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An Institutional Risk Analysis of the Kazakh Economy

Listed author(s):
  • Oliver Röhn
  • Sultan Orazbayev
  • Aslan Sarinzhipov

This paper investigates the impact of institutions or structural policies on the volatility of income or GDP per capita in transition countries and in Kazakhstan in particular. In the first part of the paper we compare Kazakhstan’s institutional framework with other transition economies based on a broad range of indicators. Using factor analytical tools to reduce the dimensionality of the indicator space we find that in general Kazakhstan’s institutional quality ranks among the lowest of the 24 transition countries investigated. Reform progress was mainly achieved in infrastructure. In the second part of the paper we employ state-of-the-art Bayesian Model Averaging (BMA) to identify institutional and macroeconomic policy areas that have the strongest impact on output volatility in transition economies. The analysis shows that good legal and administrative institutions can help smooth output volatility. Moreover, we also find that inflation and current account volatility and to a smaller extend exchange rate fluctuations are important determinants of output volatility.

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File URL: http://www.cesifo-group.de/DocDL/IfoWorkingPaper-70.pdf
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Paper provided by ifo Institute - Leibniz Institute for Economic Research at the University of Munich in its series ifo Working Paper Series with number 70.

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Date of creation: 2009
Handle: RePEc:ces:ifowps:_70
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  1. Aizenman, Joshua & Marion, Nancy, 1999. "Volatility and Investment: Interpreting Evidence from Developing Countries," Economica, London School of Economics and Political Science, vol. 66(262), pages 157-179, May.
  2. Giuseppe Nicoletti & Stefano Scarpetta & Olivier Boylaud, 2000. "Summary Indicators of Product Market Regulation with an Extension to Employment Protection Legislation," OECD Economics Department Working Papers 226, OECD Publishing.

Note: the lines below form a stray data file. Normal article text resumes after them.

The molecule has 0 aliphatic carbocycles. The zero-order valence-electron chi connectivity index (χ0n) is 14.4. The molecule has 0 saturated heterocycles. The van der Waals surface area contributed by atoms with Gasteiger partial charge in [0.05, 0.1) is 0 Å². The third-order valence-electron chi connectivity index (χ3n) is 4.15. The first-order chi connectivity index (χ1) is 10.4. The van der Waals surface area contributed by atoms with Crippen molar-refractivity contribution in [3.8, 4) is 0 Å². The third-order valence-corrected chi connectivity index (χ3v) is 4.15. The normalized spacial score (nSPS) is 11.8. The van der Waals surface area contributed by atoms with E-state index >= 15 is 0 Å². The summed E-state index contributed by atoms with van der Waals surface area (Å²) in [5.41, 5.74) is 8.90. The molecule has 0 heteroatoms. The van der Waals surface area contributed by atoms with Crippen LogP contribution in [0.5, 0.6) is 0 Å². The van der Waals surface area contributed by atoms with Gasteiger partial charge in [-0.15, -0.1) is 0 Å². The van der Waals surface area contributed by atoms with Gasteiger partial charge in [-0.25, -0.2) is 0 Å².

3. Acemoglu, Daron & Johnson, Simon & Robinson, James & Thaicharoen, Yunyong, 2003. "Institutional causes, macroeconomic symptoms: volatility, crises and growth," Journal of Monetary Economics, Elsevier, vol. 50(1), pages 49-123, January.
  4. Ramey, Garey & Ramey, Valerie A, 1995. "Cross-Country Evidence on the Link between Volatility and Growth," American Economic Review, American Economic Association, vol. 85(5), pages 1138-1151, December.
  5. Eicher, Theo S. & Schreiber, Till, 2010. "Structural policies and growth: Time series evidence from a natural experiment," Journal of Development Economics, Elsevier, vol. 91(1), pages 169-179, January.
  6. Thorsten Beck & Luc Laeven, 2006. "Institution building and growth in transition economies," Journal of Economic Growth, Springer, vol. 11(2), pages 157-186, June.
  7. Leamer, Edward E, 1983. "Let's Take the Con Out of Econometrics," American Economic Review, American Economic Association, vol. 73(1), pages 31-43, March.
  8. Fernandez, Carmen & Ley, Eduardo & Steel, Mark F. J., 2001. "Benchmark priors for Bayesian model averaging," Journal of Econometrics, Elsevier, vol. 100(2), pages 381-427, February.
  9. Robert E. Hall & Charles I. Jones, 1999. "Why do Some Countries Produce So Much More Output Per Worker than Others?," The Quarterly Journal of Economics, Oxford University Press, vol. 114(1), pages 83-116.
  10. Daron Acemoglu & Simon Johnson & James A. Robinson, 2001. "The Colonial Origins of Comparative Development: An Empirical Investigation," American Economic Review, American Economic Association, vol. 91(5), pages 1369-1401, December.
  11. Malik, Adeel & Temple, Jonathan R.W., 2009. "The geography of output volatility," Journal of Development Economics, Elsevier, vol. 90(2), pages 163-178, November.
  12. Agenor, Pierre-Richard & McDermott, C John & Prasad, Eswar S, 2000. "Macroeconomic Fluctuations in Developing Countries: Some Stylized Facts," World Bank Economic Review, World Bank Group, vol. 14(2), pages 251-285, May.
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